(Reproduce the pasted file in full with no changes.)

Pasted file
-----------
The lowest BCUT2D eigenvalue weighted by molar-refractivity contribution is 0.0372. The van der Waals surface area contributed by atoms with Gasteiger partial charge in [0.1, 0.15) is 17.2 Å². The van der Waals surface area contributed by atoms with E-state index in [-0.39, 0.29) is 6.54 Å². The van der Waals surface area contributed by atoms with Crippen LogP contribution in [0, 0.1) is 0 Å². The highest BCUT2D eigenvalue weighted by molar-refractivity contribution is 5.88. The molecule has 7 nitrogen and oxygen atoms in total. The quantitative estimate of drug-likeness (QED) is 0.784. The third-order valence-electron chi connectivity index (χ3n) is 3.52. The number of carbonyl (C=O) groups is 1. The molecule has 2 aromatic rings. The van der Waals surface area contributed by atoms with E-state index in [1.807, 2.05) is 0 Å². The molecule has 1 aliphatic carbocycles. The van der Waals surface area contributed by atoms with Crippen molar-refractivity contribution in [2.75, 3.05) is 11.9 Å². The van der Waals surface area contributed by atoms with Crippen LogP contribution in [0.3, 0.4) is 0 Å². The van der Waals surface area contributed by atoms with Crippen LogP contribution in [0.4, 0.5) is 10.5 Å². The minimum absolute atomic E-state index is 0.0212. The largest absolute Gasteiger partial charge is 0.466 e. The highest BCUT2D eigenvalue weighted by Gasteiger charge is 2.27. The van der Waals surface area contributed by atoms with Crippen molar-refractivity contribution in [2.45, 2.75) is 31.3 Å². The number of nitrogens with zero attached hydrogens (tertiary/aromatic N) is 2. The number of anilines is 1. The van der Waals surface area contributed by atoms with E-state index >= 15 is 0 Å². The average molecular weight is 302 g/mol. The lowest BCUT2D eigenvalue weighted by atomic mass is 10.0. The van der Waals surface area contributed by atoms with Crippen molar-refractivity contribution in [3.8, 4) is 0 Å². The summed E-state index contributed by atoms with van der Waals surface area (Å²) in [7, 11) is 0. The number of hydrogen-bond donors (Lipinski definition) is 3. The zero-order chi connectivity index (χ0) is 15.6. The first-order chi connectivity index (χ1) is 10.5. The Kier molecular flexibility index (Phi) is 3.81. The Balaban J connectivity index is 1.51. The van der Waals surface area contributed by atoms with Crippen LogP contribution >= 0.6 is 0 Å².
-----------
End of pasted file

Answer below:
The lowest BCUT2D eigenvalue weighted by molar-refractivity contribution is 0.0372. The van der Waals surface area contributed by atoms with Gasteiger partial charge in [0.1, 0.15) is 17.2 Å². The van der Waals surface area contributed by atoms with E-state index in [-0.39, 0.29) is 6.54 Å². The van der Waals surface area contributed by atoms with Crippen LogP contribution in [0, 0.1) is 0 Å². The highest BCUT2D eigenvalue weighted by molar-refractivity contribution is 5.88. The molecule has 7 nitrogen and oxygen atoms in total. The quantitative estimate of drug-likeness (QED) is 0.784. The third-order valence-electron chi connectivity index (χ3n) is 3.52. The number of carbonyl (C=O) groups is 1. The molecule has 2 aromatic rings. The van der Waals surface area contributed by atoms with E-state index in [1.807, 2.05) is 0 Å². The molecule has 1 aliphatic carbocycles. The van der Waals surface area contributed by atoms with Crippen molar-refractivity contribution in [2.75, 3.05) is 11.9 Å². The van der Waals surface area contributed by atoms with Crippen LogP contribution in [0.3, 0.4) is 0 Å². The van der Waals surface area contributed by atoms with Crippen LogP contribution in [0.4, 0.5) is 10.5 Å². The minimum absolute atomic E-state index is 0.0212. The largest absolute Gasteiger partial charge is 0.466 e. The highest BCUT2D eigenvalue weighted by Gasteiger charge is 2.27. The van der Waals surface area contributed by atoms with Crippen molar-refractivity contribution in [2.45, 2.75) is 31.3 Å². The number of nitrogens with zero attached hydrogens (tertiary/aromatic N) is 2. The number of anilines is 1. The van der Waals surface area contributed by atoms with E-state index >= 15 is 0 Å². The average molecular weight is 302 g/mol. The lowest BCUT2D eigenvalue weighted by atomic mass is 10.0. The van der Waals surface area contributed by atoms with Crippen molar-refractivity contribution in [3.8, 4) is 0 Å². The summed E-state index contributed by atoms with van der Waals surface area (Å²) in [7, 11) is 0. The number of hydrogen-bond donors (Lipinski definition) is 3. The zero-order chi connectivity index (χ0) is 15.6. The first-order chi connectivity index (χ1) is 10.5. The Kier molecular flexibility index (Phi) is 3.81. The Balaban J connectivity index is 1.51. The van der Waals surface area contributed by atoms with Crippen LogP contribution >= 0.6 is 0 Å².